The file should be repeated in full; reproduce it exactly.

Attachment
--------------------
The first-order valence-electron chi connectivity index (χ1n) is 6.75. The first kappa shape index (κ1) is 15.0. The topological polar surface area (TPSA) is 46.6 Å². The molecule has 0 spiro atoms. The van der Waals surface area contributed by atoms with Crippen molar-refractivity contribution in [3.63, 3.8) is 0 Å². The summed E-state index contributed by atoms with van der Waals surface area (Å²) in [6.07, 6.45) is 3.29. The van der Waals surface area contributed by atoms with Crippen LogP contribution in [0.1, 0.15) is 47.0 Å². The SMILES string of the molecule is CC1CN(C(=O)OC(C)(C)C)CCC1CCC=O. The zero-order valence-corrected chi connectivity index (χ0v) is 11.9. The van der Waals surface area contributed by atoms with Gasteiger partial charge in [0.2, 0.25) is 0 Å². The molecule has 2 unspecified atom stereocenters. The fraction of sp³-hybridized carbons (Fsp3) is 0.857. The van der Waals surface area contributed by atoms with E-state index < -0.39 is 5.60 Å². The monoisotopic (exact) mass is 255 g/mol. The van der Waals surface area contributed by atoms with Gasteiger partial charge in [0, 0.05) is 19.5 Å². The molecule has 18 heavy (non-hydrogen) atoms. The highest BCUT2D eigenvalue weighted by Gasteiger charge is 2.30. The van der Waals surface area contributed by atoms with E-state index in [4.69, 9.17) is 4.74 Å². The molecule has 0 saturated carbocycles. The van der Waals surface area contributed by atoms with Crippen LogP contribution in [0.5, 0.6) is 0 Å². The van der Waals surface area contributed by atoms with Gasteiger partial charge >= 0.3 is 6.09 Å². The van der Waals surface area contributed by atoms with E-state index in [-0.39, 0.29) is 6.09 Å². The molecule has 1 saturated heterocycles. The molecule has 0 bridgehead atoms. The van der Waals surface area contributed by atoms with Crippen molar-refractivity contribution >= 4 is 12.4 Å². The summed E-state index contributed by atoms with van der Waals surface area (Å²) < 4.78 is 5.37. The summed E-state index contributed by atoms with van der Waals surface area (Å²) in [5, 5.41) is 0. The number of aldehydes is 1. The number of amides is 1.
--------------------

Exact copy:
The first-order valence-electron chi connectivity index (χ1n) is 6.75. The first kappa shape index (κ1) is 15.0. The topological polar surface area (TPSA) is 46.6 Å². The molecule has 0 spiro atoms. The van der Waals surface area contributed by atoms with Crippen molar-refractivity contribution in [3.63, 3.8) is 0 Å². The summed E-state index contributed by atoms with van der Waals surface area (Å²) in [6.07, 6.45) is 3.29. The van der Waals surface area contributed by atoms with Crippen LogP contribution in [0.1, 0.15) is 47.0 Å². The SMILES string of the molecule is CC1CN(C(=O)OC(C)(C)C)CCC1CCC=O. The zero-order valence-corrected chi connectivity index (χ0v) is 11.9. The van der Waals surface area contributed by atoms with Gasteiger partial charge in [0.2, 0.25) is 0 Å². The molecule has 2 unspecified atom stereocenters. The fraction of sp³-hybridized carbons (Fsp3) is 0.857. The van der Waals surface area contributed by atoms with E-state index < -0.39 is 5.60 Å². The monoisotopic (exact) mass is 255 g/mol. The van der Waals surface area contributed by atoms with Gasteiger partial charge in [0, 0.05) is 19.5 Å². The molecule has 18 heavy (non-hydrogen) atoms. The highest BCUT2D eigenvalue weighted by Gasteiger charge is 2.30. The van der Waals surface area contributed by atoms with E-state index in [4.69, 9.17) is 4.74 Å². The molecule has 0 saturated carbocycles. The van der Waals surface area contributed by atoms with Crippen LogP contribution in [0.5, 0.6) is 0 Å². The van der Waals surface area contributed by atoms with Gasteiger partial charge >= 0.3 is 6.09 Å². The van der Waals surface area contributed by atoms with E-state index in [-0.39, 0.29) is 6.09 Å². The molecule has 1 saturated heterocycles. The molecule has 0 bridgehead atoms. The van der Waals surface area contributed by atoms with Crippen molar-refractivity contribution >= 4 is 12.4 Å². The summed E-state index contributed by atoms with van der Waals surface area (Å²) < 4.78 is 5.37. The summed E-state index contributed by atoms with van der Waals surface area (Å²) in [5, 5.41) is 0. The number of aldehydes is 1. The number of amides is 1.